Cheserek’s collegiate career is over, but his legacy endures
When Edward Cheserek crossed the finish line in the 10,000-meter at the Pac-12 Championships, it would be his last time doing so in a collegiate race.
Few knew, but Cheserek had been running with a lower back strain. Given he placed first with a time of 29 minutes, 11.76 seconds, nine seconds faster than the runner-up, it makes the final victory all the more impressive.
“I keep adding [trophies], but I don’t know what I can do. There’s a lot in my house,” Cheserek said after the race. “I don’t have the space to put it.”
He won’t be able to add any more, but he still claims arguably the most impressive resumé ever. The injury prevented him from running in the NCAA West regionals, so he couldn’t qualify for the NCAA Championships. It is unfortunate for Cheserek; he was going for two more national titles, but it also all but eliminates the Oregon men from winning a national title.
“This is a minor injury that could potentially become worse if he runs on it too soon,” said head coach Robert Johnson. “As much as Edward would like to run, it is our responsibility to make decisions that are in the best interest of our student-athletes, and in this case, it means taking Edward out of the regional meet.”
On the track, “King Ches” won six national titles in three years. He’s undefeated in the 5,000-meter and the 10,000-meter at the NCAA Championships, and he was in a prime position to win two more.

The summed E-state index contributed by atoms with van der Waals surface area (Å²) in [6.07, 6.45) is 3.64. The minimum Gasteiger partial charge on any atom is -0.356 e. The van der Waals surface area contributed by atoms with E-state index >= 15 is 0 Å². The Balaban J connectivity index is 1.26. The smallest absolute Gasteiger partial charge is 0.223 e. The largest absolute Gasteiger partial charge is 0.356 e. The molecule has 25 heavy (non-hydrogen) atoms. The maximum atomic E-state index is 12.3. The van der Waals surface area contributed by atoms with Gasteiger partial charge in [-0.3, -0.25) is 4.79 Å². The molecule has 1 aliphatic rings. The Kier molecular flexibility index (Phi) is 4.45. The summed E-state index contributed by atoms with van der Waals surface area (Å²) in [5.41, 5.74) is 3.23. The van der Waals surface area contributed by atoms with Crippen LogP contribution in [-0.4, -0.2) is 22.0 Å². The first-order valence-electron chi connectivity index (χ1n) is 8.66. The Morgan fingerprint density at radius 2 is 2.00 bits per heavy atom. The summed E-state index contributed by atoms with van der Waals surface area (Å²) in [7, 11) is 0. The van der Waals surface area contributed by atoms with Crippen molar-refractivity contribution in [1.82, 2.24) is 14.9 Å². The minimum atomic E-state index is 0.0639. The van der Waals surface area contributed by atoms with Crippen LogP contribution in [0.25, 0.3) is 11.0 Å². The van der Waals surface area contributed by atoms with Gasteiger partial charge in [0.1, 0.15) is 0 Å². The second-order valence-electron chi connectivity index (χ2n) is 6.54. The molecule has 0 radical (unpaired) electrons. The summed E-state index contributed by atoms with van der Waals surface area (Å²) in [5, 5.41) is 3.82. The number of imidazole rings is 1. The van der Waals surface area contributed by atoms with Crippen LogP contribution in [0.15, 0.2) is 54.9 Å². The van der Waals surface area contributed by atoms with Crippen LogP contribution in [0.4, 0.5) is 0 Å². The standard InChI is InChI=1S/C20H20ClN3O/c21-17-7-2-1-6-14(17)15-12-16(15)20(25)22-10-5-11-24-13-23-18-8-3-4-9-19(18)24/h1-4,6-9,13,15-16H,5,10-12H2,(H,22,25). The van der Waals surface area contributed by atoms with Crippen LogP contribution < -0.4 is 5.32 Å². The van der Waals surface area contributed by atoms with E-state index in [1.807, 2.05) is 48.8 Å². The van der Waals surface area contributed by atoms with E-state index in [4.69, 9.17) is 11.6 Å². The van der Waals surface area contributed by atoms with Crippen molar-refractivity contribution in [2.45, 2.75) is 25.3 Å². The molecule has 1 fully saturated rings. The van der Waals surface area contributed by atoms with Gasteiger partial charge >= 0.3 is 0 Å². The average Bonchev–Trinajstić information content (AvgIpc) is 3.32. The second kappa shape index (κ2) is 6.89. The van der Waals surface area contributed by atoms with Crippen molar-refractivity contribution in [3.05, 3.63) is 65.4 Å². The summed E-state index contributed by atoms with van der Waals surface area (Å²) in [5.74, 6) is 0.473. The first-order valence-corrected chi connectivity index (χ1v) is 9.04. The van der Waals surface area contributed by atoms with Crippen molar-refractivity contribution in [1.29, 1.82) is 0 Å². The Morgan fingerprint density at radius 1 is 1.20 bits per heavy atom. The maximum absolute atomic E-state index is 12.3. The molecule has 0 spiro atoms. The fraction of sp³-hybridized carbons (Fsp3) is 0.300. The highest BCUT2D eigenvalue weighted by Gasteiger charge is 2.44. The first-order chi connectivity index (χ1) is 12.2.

For the Oregon men’s team, Cheserek’s 20 points at the NCAA Championships were crucial for its title hopes. Now Oregon will be fighting to podium against the top SEC schools like Florida, Texas A&M and Alabama, among others.
The abrupt end to Cheserek’s career eliminates him from tying the record for most NCAA Championships in a career with 19. He currently has 17 throughout cross country, indoor and outdoor track and field. Seventeen is the most for a male in NCAA history.
Going forward, Cheserek will look to sign a professional contract and begin training for either Nike or Adidas.
“Edward has a bright future in running, and I know he is looking forward to a professional career after college,” said associate head coach Andy Powell. “We had to consider the big picture when evaluating this situation. I anticipate him being able to run fast later this summer and in years to come.”
His impact on the program can stretch beyond just national titles. Redshirt freshman Tanner Anderson is Cheserek’s training partner, and Anderson credits him for helping him adjust to collegiate races. Anderson will represent Oregon in the 10,000-meter at the NCAAs after placing third in regionals.
“He was able to help me out a lot,” Anderson said. “I could always learn different racing strategies and tactics from him, and different ways to approach races and not be so anxious and nervous.”
Cheserek’s legacy is often defined by numbers: championships and times. It may be that his biggest impact on the program isn’t quantitative after all.
Follow Jack Butler on Twitter @Butler917
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